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Guys - I've had my new V for a week now with 3-4 days of it being in snow or sleet or otherwise lousy conditions. I've got the RS-As and I wanted to chip in on the winter driving discussion.

I can't speak for the V with F1s but the V with RS-As is a perfectly capable winter car. I've been driving for about 20 years in the north and the V is by far not the worst car I've had in the snow. I've had at least three (that I can think of) front wheel drive cars that were not nearly as capable.

My last car was an A-6 Quattro which of course was very good, before that, I had a 530i with all seasons and I would compare the V to it for winter drivability. The only major difference I've noticed is that the V will let you get further sidways than my BMW (or perhaps other cars) would. We love that on dry pavement, makes the nannying much less intrusive, but in snow, the Cadillac's computer let's the car go a little further. But, the Caddy would reel me back in before I got anywhere near trouble. I experimented for about an hour trying to get it to slide sideways, spin around, slide through a curve with the breaks locked and to no avail.

The V with the RS-As is not going to stay with a 4x4 car or truck but I would not hesitate to drive it in bad weather or have it as a year around car in a northern climate.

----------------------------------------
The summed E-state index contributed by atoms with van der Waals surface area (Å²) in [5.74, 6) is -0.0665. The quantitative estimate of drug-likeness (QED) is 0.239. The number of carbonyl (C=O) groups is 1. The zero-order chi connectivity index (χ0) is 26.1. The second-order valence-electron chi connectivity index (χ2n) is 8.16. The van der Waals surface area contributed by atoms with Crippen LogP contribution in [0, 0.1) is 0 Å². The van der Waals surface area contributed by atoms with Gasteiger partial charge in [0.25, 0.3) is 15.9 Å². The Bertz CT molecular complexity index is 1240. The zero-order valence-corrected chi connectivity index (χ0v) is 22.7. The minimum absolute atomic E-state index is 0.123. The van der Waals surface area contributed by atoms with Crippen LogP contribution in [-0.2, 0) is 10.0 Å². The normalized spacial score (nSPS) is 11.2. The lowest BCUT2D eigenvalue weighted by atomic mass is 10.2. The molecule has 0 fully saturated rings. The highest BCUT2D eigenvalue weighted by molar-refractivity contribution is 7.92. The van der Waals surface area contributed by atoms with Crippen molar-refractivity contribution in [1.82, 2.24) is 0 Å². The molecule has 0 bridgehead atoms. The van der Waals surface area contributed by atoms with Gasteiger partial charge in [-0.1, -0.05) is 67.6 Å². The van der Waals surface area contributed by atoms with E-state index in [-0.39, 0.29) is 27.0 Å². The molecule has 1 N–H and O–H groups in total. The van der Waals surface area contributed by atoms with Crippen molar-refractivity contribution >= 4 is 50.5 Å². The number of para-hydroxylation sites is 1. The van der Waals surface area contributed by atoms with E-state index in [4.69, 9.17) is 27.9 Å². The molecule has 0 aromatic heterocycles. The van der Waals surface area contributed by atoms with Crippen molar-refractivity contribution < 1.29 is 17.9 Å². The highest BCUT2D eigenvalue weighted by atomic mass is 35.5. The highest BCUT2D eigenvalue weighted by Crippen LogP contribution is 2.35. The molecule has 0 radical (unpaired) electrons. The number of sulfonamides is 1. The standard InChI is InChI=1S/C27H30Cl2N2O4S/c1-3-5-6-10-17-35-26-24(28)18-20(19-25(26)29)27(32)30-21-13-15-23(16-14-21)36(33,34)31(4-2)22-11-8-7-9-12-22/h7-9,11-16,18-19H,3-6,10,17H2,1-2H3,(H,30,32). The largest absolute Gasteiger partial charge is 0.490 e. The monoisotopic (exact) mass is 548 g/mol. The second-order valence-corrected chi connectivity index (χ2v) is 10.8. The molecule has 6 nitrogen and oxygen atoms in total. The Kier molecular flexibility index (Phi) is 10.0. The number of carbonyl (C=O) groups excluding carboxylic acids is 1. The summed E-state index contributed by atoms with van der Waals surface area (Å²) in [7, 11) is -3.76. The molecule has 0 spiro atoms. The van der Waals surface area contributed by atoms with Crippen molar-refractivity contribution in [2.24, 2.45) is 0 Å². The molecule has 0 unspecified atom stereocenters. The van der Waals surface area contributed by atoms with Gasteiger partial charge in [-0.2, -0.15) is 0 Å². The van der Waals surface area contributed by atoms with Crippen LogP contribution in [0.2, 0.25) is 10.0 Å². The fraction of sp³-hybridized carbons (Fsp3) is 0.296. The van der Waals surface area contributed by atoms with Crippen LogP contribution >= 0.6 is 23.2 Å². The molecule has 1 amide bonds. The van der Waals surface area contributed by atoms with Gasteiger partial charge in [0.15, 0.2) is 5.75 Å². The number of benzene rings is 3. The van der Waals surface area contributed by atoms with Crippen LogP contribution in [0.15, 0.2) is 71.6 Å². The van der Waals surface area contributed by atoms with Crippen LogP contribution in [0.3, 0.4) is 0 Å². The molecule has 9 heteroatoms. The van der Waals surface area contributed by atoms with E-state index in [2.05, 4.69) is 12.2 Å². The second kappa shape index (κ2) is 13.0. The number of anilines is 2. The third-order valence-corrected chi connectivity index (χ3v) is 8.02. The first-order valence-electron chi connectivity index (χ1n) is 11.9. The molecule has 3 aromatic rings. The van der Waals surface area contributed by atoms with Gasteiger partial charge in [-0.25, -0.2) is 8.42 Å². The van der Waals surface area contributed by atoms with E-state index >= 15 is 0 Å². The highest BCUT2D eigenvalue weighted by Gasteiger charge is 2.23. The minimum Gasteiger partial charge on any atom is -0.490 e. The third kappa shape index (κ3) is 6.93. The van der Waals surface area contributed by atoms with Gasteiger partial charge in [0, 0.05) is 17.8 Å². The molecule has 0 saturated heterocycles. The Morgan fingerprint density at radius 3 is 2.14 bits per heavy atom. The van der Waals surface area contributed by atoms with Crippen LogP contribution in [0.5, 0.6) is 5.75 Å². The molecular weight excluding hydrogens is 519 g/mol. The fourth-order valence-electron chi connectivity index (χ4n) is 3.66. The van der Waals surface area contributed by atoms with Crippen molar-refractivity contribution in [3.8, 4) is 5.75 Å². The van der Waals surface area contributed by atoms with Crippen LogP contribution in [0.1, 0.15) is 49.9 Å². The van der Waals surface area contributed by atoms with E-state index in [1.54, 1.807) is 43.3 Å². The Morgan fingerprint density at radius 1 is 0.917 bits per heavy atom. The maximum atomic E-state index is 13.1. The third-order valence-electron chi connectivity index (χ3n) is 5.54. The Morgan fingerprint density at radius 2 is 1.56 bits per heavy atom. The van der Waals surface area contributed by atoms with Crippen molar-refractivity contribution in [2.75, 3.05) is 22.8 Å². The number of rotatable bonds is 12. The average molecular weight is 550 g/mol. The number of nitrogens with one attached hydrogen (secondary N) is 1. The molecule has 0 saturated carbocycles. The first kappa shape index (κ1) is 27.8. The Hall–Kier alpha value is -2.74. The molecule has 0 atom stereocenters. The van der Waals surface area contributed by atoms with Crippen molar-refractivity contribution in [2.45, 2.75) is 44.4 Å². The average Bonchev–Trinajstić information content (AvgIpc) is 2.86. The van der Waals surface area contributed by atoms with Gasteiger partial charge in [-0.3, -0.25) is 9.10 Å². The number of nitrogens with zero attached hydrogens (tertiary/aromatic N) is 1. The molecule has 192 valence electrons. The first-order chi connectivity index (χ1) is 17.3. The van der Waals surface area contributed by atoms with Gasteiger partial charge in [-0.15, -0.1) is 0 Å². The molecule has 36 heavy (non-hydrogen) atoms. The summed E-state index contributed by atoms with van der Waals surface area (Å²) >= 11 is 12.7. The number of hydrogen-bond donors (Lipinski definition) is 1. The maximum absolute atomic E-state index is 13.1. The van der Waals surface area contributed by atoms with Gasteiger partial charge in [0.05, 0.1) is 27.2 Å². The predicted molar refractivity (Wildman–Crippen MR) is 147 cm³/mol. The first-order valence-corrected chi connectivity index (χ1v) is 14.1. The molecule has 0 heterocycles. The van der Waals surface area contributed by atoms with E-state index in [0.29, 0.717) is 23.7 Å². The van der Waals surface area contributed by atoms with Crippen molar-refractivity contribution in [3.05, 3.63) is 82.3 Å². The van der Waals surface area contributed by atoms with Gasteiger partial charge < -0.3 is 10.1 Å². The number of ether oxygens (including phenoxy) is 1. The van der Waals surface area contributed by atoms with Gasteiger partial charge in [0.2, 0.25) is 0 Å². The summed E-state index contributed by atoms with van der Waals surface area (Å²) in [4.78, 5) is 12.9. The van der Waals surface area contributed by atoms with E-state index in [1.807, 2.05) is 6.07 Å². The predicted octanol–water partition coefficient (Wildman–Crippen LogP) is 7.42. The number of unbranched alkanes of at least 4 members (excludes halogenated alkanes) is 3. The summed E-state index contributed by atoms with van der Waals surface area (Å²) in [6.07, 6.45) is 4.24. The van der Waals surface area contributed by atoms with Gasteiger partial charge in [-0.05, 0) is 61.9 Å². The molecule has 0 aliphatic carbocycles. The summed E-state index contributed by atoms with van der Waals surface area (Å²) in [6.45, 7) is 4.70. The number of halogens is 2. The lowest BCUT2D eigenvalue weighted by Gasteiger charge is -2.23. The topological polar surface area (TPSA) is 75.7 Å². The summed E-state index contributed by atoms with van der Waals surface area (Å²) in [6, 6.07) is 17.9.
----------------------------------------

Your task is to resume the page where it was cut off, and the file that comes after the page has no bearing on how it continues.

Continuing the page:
Could you go snows in the winter and F1s in the summer? Sure, and the performance would be better. But, in my view, the V with the RS-As has been quite impressive so far in decent and slippery conditons.

Brad
 

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1975 Seville; 2004 CTS V; 2011 CTS V Coupe
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The recent Road and Track magazine chose to run RS-As as the preferred performance tire on the CTS V. I had already ordered GS-D3s. Wish you had written this information last week. I guess I will be learning the capabilities of the D3 tires next week.
 

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Discussion Starter #4
MCaesar said:
The RS-A is one of the lowest ranked performance tires you can buy. After 50,000 miles driving on them I can say that their only redeeming quality is long tread life.

http://www.tirerack.com/tires/surveyresults/surveydisplay.jsp?type=HPAS

16th out of 22 performance all season tires
I hear that consistently and can only attribute my satisfaction to lack of comparative experience. If I were to take a V through it's paces on F1s and then again on RS-As I'm sure I'd know the difference. But to me, the V is such a step up in performance to what I was driving, I'm just not noticing the lack of performance in the RS-As.

My original post was to express my satisfaction with the RS-As and the V for winter driving ... with the talk of the V in the snow, I almost spent $1,000 on snows for it even though my V came with the RS-As. I'm glad now I didn't because I feel I can get through the winter with the RS-As without a problem. Once spring comes, I will drive them and if I'm not satisfied, I may put GSD-3s on or something like that and use the RS-As in the winter.